Advertisement

β-methyl-digoxin

VIII. Relation of cerebral side-effects in cats to concentrations in the plasma and in the brain
  • K. Dietmann
  • E. Hrstka
  • K. Koch
  • W. Schaumann
Article

Summary

The tissue/plasma ratio of β-methyl-digoxin for cardiac muscle in cats was about the same 24 h after a single dose of 30 μg/kg as after a loading dose of 30 μg/kg followed by 3 maintenance doses of 7.5 μg/kg at 24 h intervals. The ratio for the brain increased 2-fold during that time.

After the i.v. injection of a toxic loading dose of 70 μg/kg β-methyl-digoxin or digoxin, maintenance doses of as little as 15 μg/kg at 48 h intervals sufficed to maintain the minimum plasma glycoside concentrations determined by RIA at about 3 ng/ml. There was no difference in the plasma concentrations or in the severity of intoxication produced by both glycosides.

Cats vomited within 3 h after i.v. injection of 100 μg/kg β-methyl-digoxin, whereas a loading dose of 30 μg/kg followed by 3 injections of 7.5 μg/kg at 24 h intervals were well tolerated. The concentration of radioactivity in the brain 3 h after 100 μg/kg was less than 24 h after the last injection of 7.5 μg/kg in the experiments with repeated dosage.

Cerebral side-effects such as vomiting, loss of appetite and weight were better correlated with the glycoside concentrations in the plasma than with those in the brain.

Key words

Cats Cardiac glycosides Brain Distribution Side-effects 

Preview

Unable to display preview. Download preview PDF.

Unable to display preview. Download preview PDF.

References

  1. Benthe, H. F.: Organverteilung verschiedener Herzglykoside. Digitalistherapie. In: Beiträge zur Pharmakologie und Klinik, pp. 19–34. Berlin-Heidelberg-New York: Springer 1975Google Scholar
  2. Flasch, H., Heinz, N.: Konzentration von Herzglykosiden im Myokard und im Gehirn. Arzneimittel-Forsch.26, 1213–1216 (1976)Google Scholar
  3. Haasis, R., Larbig, D.: Radioimmunologische Bestimmung der Glykosidkonzentrationen im menschlichen Gehirngewebe. Verh. Dtsch. Ges. Kreislaufforsch.42, 275–277 (1976a)Google Scholar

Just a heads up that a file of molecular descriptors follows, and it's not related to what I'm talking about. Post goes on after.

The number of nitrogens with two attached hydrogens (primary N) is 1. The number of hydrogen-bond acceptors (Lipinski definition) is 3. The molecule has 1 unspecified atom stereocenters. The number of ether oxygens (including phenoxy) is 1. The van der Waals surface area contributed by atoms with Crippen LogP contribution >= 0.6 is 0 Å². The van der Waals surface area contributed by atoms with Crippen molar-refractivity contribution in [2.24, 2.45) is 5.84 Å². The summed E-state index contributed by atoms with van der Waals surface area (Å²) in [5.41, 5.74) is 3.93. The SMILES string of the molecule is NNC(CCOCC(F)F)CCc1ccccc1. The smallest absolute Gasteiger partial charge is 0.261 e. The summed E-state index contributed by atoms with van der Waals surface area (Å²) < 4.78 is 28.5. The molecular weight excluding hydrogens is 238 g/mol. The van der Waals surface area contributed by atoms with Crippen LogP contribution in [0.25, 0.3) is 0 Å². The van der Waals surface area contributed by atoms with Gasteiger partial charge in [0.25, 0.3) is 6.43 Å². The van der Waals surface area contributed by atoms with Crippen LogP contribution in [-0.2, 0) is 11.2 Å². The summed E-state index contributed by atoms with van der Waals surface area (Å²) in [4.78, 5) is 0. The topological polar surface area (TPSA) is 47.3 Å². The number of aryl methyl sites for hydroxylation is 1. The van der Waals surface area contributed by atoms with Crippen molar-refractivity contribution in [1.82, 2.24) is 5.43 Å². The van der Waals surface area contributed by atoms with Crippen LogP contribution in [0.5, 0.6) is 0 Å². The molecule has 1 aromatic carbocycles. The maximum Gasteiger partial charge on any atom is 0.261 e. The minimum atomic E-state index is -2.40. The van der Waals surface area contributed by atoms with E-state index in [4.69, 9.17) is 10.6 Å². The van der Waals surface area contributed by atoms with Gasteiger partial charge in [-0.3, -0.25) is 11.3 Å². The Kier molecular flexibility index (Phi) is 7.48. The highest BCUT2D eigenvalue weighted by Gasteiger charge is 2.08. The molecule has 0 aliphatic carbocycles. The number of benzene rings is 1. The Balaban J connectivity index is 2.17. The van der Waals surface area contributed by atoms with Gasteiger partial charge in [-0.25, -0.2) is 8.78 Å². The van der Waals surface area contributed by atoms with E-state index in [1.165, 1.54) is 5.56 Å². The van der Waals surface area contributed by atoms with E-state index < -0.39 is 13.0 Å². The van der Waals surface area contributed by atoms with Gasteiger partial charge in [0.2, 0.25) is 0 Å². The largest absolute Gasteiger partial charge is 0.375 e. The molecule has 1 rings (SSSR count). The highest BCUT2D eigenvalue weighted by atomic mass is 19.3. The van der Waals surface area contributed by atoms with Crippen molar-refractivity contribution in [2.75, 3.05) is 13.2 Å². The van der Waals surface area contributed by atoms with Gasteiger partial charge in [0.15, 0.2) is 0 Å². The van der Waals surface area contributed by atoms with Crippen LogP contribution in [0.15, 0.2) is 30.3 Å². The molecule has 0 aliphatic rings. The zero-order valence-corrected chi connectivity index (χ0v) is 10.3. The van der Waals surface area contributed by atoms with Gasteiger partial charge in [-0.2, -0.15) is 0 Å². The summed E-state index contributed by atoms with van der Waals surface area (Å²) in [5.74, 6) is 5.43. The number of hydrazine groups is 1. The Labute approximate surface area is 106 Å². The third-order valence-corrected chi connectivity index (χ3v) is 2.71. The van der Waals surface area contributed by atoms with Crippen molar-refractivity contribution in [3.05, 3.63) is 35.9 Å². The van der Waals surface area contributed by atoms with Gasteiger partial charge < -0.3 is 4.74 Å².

4. Haasis, R., Larbig, D.: Vergleichende Untersuchungen der Serum-Glykosidkonzentrationen bei Glykosidintoxikationen mit extrakardialen Nebenwirkungen nach Einnahme von Beta-Methyl-digoxin, Beta-Acetyldigoxin und Digoxin. Verh. Dtsch. Ges. Inn. Med.82, 1702–1704 (1976b)Google Scholar
  5. Kaiser, F., Popelak, A., Schaumann, W.: Arzneistoffe aus Pflanzen. Therapiewoche17, 1–10 (1967)Google Scholar
  6. Kuhlmann, J., Reiche, J., Bruns, J.: Distribution of digoxin, β-methyldigoxin and ouabain after single and multiple doses in dogs. Naunyn-Schmiedeberg's Arch. Pharmacol.293, R29 (1976)Google Scholar
  7. Schaumann, W., Koch, K.: β-Methyl-Digoxin. VII. Tissue distribution, positive inotropic and central action in cats in comparison with other digitalis glycosides. Naunyn-Schmiedeberg's Arch. Pharmacol.286, 195–210 (1974)Google Scholar
  8. Schaumann, W., Wegerle, R.: β-Methyl-Digoxin: I. Cardiotoxizität bei enteraler und parenteraler Gabe. Arzneimittel-Forsch.21, 225–231 (1971)Google Scholar
  9. Wartburg, A. v., Kalberer, F., Rutschmann, J.: Tritium-labelled cardiac glycosides: digoxin-[12α-3H]. Biochem. Pharmacol.14, 1883–1889 (1965)Google Scholar

Copyright information

© Springer-Verlag 1978

Authors and Affiliations

  • K. Dietmann
    • 1
  • E. Hrstka
    • 1
  • K. Koch
    • 1
  • W. Schaumann
    • 1
  1. 1.Abteilung für Medizinische und Chemische ForschungBoehringer Mannheim GmbHMannheim 31Germany

Personalised recommendations